to me more pleasing than the most splendid palace. • I have not long to live and shall be unhappy, except
I spend the rest of my days where my youth was • passed; in that prison from whence you were pleas
ed to release me.' The old man's passion for con. finement is similar to that we all have for life. We are habituated to the prison; we look round with discontent, are displeased with the abode, and yet the length of our captivity only increases our fondness for the cell. The irees we have planted, the houses we have built, or the posterity we have begotten, all serve to bind us closer to the earth, and imbitter our parting. Life sues the young like a new acquaintance; the companion, as yet unexhausted, is at once instructive and amusing; its company pleases; yet for all this it is but little regarded. To us, who are declined in years,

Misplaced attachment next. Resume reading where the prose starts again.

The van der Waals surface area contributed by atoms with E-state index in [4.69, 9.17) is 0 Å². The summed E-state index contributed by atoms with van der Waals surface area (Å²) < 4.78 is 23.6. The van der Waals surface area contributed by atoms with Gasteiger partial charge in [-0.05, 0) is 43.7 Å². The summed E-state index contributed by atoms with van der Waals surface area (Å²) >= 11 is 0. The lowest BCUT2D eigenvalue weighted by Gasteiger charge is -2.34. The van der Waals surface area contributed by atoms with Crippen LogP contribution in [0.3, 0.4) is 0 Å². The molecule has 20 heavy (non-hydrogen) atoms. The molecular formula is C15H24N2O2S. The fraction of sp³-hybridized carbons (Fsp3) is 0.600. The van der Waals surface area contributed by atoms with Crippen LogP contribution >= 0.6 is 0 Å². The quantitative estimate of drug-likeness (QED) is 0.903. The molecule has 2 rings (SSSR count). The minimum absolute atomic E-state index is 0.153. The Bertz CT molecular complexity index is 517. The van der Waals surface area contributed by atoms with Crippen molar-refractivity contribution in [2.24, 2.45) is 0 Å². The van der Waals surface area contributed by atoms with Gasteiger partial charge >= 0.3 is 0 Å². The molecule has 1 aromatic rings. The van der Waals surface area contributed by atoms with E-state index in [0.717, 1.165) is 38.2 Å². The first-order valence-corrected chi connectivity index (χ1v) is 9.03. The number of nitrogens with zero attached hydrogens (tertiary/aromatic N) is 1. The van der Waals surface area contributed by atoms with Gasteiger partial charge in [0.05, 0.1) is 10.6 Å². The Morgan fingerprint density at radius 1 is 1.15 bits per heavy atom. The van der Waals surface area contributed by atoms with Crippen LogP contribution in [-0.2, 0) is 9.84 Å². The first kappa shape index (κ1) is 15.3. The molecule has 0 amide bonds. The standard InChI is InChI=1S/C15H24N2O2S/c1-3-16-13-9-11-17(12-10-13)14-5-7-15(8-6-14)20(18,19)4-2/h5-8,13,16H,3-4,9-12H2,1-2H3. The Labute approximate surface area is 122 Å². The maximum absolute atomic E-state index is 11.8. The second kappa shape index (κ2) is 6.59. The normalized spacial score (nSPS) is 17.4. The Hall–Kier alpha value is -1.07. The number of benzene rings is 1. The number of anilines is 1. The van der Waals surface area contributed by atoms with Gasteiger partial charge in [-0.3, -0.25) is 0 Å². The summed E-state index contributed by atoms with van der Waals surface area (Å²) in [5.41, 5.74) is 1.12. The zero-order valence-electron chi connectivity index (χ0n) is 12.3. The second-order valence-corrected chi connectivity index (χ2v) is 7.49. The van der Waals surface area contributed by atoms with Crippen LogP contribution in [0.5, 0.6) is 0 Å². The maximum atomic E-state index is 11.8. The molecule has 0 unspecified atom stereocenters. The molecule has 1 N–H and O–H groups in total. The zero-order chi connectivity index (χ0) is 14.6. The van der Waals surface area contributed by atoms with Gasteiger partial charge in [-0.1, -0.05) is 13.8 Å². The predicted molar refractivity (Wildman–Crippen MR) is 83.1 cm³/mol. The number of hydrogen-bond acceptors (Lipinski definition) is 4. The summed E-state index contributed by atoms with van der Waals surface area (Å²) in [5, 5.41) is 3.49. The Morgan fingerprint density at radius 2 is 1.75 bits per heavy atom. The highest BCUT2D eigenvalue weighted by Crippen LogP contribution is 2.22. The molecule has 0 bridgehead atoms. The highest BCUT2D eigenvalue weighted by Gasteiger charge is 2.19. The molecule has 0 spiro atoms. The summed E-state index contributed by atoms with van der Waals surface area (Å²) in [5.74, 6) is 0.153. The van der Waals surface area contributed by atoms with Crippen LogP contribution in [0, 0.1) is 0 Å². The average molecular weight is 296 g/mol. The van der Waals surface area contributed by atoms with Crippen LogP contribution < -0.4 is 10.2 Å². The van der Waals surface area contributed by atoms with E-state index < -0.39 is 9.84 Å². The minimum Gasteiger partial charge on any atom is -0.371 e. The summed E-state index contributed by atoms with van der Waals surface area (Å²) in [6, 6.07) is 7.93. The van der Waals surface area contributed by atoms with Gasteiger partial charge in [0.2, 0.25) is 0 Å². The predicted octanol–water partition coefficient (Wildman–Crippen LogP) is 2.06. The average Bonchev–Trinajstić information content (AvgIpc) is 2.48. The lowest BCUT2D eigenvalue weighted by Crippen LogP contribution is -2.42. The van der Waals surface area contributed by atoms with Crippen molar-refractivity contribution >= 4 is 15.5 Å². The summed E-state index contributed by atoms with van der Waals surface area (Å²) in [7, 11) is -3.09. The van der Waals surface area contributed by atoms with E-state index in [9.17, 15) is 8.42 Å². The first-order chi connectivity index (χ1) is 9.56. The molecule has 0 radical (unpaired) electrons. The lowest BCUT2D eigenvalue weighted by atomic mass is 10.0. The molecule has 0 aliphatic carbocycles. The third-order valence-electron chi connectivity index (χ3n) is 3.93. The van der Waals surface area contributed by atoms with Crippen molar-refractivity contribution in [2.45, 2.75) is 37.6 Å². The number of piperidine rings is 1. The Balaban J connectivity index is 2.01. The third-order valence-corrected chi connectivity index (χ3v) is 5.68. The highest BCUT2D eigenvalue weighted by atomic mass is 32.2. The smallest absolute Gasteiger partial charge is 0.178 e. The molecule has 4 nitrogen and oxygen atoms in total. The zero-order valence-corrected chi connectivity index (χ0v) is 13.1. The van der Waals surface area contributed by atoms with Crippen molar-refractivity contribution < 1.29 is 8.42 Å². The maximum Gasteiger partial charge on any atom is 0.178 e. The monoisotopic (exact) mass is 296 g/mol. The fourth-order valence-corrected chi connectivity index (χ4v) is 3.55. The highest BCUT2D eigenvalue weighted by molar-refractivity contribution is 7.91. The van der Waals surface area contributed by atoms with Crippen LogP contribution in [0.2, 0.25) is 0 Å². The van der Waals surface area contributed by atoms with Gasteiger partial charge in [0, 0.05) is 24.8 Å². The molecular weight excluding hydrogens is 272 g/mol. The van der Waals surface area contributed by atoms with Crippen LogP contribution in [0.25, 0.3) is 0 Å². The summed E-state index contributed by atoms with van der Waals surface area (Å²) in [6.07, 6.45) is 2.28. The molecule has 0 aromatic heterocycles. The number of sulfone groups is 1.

appears like an old friend; its jests have been anticipated in former conversation; it has no new story to make us smile, no new improvement with which to surprise; yet still we love it; destitute of every enjoyment, still we love it; husband the wasting treasure with increasing frugality, and feel all the poignancy of anguish in the fatal separation. Sir Philip Mordaunt was young, beautiful, sincere, brave, an Englishman. He had a complete fortune of his own, and the love of the king his master, which was equivalent to riches. Life opened all her treasures before him, and promised a long succession of future happiness. He came, tasted of the entertainment, but was disgusted even at the beginning. He professed an aversion to living; was tired of walking round the same circle; had tried every enjoyment, and found them all grow weaker at every repetition. If life be in youth so displeasing,”
, cried he to himself, • what will it appear when age comes on ? if it be at present indifferent, sure it will then be execrable.' This thought embittered every reflection; till, at last, with all the serenity of perverted reason, he ended the